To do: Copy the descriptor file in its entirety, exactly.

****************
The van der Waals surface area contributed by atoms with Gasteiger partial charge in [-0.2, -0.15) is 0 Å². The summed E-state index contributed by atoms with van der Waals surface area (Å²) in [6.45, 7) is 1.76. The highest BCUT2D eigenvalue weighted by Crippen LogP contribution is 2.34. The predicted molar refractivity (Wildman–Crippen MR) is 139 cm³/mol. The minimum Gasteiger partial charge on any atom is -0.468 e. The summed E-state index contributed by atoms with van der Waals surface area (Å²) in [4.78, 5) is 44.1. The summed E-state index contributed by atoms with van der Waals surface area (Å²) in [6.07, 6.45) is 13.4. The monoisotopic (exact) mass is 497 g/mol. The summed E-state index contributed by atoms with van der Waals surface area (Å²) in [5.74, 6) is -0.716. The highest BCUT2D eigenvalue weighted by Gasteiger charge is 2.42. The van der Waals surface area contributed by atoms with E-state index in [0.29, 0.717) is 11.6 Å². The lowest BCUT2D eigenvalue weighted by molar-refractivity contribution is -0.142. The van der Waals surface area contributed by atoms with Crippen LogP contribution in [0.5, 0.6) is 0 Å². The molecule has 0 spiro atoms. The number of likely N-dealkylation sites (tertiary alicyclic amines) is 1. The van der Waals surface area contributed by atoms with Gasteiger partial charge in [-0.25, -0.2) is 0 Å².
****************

The van der Waals surface area contributed by atoms with Gasteiger partial charge in [-0.2, -0.15) is 0 Å². The summed E-state index contributed by atoms with van der Waals surface area (Å²) in [6.45, 7) is 1.76. The highest BCUT2D eigenvalue weighted by Crippen LogP contribution is 2.34. The predicted molar refractivity (Wildman–Crippen MR) is 139 cm³/mol. The minimum Gasteiger partial charge on any atom is -0.468 e. The summed E-state index contributed by atoms with van der Waals surface area (Å²) in [4.78, 5) is 44.1. The summed E-state index contributed by atoms with van der Waals surface area (Å²) in [6.07, 6.45) is 13.4. The monoisotopic (exact) mass is 497 g/mol. The summed E-state index contributed by atoms with van der Waals surface area (Å²) in [5.74, 6) is -0.716. The highest BCUT2D eigenvalue weighted by Gasteiger charge is 2.42. The van der Waals surface area contributed by atoms with E-state index in [0.29, 0.717) is 11.6 Å². The lowest BCUT2D eigenvalue weighted by molar-refractivity contribution is -0.142. The van der Waals surface area contributed by atoms with Crippen LogP contribution in [0.5, 0.6) is 0 Å². The molecule has 0 spiro atoms. The number of likely N-dealkylation sites (tertiary alicyclic amines) is 1. The van der Waals surface area contributed by atoms with Gasteiger partial charge in [-0.25, -0.2) is 0 Å².